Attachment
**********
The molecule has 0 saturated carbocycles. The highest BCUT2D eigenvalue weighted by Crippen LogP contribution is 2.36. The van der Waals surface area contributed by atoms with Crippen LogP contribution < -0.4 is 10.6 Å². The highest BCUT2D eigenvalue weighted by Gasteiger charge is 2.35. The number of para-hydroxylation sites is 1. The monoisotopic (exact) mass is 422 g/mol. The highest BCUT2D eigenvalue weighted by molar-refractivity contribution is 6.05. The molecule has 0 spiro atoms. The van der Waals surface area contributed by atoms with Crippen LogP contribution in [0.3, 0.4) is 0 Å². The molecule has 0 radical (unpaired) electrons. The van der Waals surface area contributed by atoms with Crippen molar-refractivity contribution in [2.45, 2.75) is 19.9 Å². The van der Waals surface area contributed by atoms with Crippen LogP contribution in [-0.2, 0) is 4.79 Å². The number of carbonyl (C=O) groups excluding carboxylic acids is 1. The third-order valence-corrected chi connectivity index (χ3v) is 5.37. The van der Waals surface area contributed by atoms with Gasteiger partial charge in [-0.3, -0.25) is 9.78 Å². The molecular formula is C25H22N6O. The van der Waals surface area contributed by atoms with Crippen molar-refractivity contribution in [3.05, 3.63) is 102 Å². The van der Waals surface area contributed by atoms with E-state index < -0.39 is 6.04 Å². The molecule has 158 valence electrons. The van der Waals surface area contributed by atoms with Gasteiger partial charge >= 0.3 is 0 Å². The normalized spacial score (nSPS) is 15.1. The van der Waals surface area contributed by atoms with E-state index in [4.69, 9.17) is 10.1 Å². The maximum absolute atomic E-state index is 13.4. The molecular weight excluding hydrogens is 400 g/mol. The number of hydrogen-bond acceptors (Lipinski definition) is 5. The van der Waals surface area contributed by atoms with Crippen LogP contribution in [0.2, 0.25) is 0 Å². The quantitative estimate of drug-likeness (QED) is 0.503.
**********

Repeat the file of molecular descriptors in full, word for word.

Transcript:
The molecule has 0 saturated carbocycles. The highest BCUT2D eigenvalue weighted by Crippen LogP contribution is 2.36. The van der Waals surface area contributed by atoms with Crippen LogP contribution < -0.4 is 10.6 Å². The highest BCUT2D eigenvalue weighted by Gasteiger charge is 2.35. The number of para-hydroxylation sites is 1. The monoisotopic (exact) mass is 422 g/mol. The highest BCUT2D eigenvalue weighted by molar-refractivity contribution is 6.05. The molecule has 0 spiro atoms. The van der Waals surface area contributed by atoms with Crippen LogP contribution in [0.3, 0.4) is 0 Å². The molecule has 0 radical (unpaired) electrons. The van der Waals surface area contributed by atoms with Crippen molar-refractivity contribution in [2.45, 2.75) is 19.9 Å². The van der Waals surface area contributed by atoms with Crippen LogP contribution in [-0.2, 0) is 4.79 Å². The number of carbonyl (C=O) groups excluding carboxylic acids is 1. The third-order valence-corrected chi connectivity index (χ3v) is 5.37. The van der Waals surface area contributed by atoms with Gasteiger partial charge in [-0.3, -0.25) is 9.78 Å². The molecular formula is C25H22N6O. The van der Waals surface area contributed by atoms with Crippen molar-refractivity contribution in [3.05, 3.63) is 102 Å². The van der Waals surface area contributed by atoms with E-state index < -0.39 is 6.04 Å². The molecule has 158 valence electrons. The van der Waals surface area contributed by atoms with Gasteiger partial charge >= 0.3 is 0 Å². The normalized spacial score (nSPS) is 15.1. The van der Waals surface area contributed by atoms with E-state index in [4.69, 9.17) is 10.1 Å². The maximum absolute atomic E-state index is 13.4. The molecular weight excluding hydrogens is 400 g/mol. The number of hydrogen-bond acceptors (Lipinski definition) is 5. The van der Waals surface area contributed by atoms with Crippen LogP contribution in [0.2, 0.25) is 0 Å². The quantitative estimate of drug-likeness (QED) is 0.503.